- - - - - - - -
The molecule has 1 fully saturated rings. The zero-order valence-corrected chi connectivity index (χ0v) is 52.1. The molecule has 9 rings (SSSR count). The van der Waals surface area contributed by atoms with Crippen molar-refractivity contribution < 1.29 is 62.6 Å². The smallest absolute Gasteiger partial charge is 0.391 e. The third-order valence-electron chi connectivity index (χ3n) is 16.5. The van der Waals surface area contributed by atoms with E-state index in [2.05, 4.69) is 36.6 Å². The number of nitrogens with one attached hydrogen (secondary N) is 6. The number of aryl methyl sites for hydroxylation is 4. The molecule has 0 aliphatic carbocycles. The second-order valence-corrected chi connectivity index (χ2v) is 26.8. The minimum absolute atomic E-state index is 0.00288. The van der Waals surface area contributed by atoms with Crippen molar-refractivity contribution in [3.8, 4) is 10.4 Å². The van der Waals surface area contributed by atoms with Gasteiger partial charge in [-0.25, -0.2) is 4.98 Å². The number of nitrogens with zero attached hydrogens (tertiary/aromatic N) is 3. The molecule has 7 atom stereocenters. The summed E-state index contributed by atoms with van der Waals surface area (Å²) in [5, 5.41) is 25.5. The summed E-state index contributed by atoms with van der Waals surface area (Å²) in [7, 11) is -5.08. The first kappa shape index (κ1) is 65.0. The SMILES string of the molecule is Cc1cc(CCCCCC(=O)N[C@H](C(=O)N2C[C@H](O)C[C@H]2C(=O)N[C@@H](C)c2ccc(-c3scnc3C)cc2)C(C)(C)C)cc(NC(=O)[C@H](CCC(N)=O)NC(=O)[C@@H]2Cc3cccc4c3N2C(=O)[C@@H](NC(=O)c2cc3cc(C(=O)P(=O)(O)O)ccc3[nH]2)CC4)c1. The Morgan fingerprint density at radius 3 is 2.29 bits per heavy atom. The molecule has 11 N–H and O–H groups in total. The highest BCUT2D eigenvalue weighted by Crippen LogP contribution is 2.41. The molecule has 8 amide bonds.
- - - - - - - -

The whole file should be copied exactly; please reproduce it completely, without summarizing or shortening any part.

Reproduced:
The molecule has 1 fully saturated rings. The zero-order valence-corrected chi connectivity index (χ0v) is 52.1. The molecule has 9 rings (SSSR count). The van der Waals surface area contributed by atoms with Crippen molar-refractivity contribution < 1.29 is 62.6 Å². The smallest absolute Gasteiger partial charge is 0.391 e. The third-order valence-electron chi connectivity index (χ3n) is 16.5. The van der Waals surface area contributed by atoms with E-state index in [2.05, 4.69) is 36.6 Å². The number of nitrogens with one attached hydrogen (secondary N) is 6. The number of aryl methyl sites for hydroxylation is 4. The molecule has 0 aliphatic carbocycles. The second-order valence-corrected chi connectivity index (χ2v) is 26.8. The minimum absolute atomic E-state index is 0.00288. The van der Waals surface area contributed by atoms with Crippen molar-refractivity contribution in [3.8, 4) is 10.4 Å². The van der Waals surface area contributed by atoms with Gasteiger partial charge in [-0.25, -0.2) is 4.98 Å². The number of nitrogens with zero attached hydrogens (tertiary/aromatic N) is 3. The molecule has 7 atom stereocenters. The summed E-state index contributed by atoms with van der Waals surface area (Å²) in [5, 5.41) is 25.5. The summed E-state index contributed by atoms with van der Waals surface area (Å²) in [7, 11) is -5.08. The first kappa shape index (κ1) is 65.0. The SMILES string of the molecule is Cc1cc(CCCCCC(=O)N[C@H](C(=O)N2C[C@H](O)C[C@H]2C(=O)N[C@@H](C)c2ccc(-c3scnc3C)cc2)C(C)(C)C)cc(NC(=O)[C@H](CCC(N)=O)NC(=O)[C@@H]2Cc3cccc4c3N2C(=O)[C@@H](NC(=O)c2cc3cc(C(=O)P(=O)(O)O)ccc3[nH]2)CC4)c1. The Morgan fingerprint density at radius 3 is 2.29 bits per heavy atom. The molecule has 11 N–H and O–H groups in total. The highest BCUT2D eigenvalue weighted by Crippen LogP contribution is 2.41. The molecule has 8 amide bonds.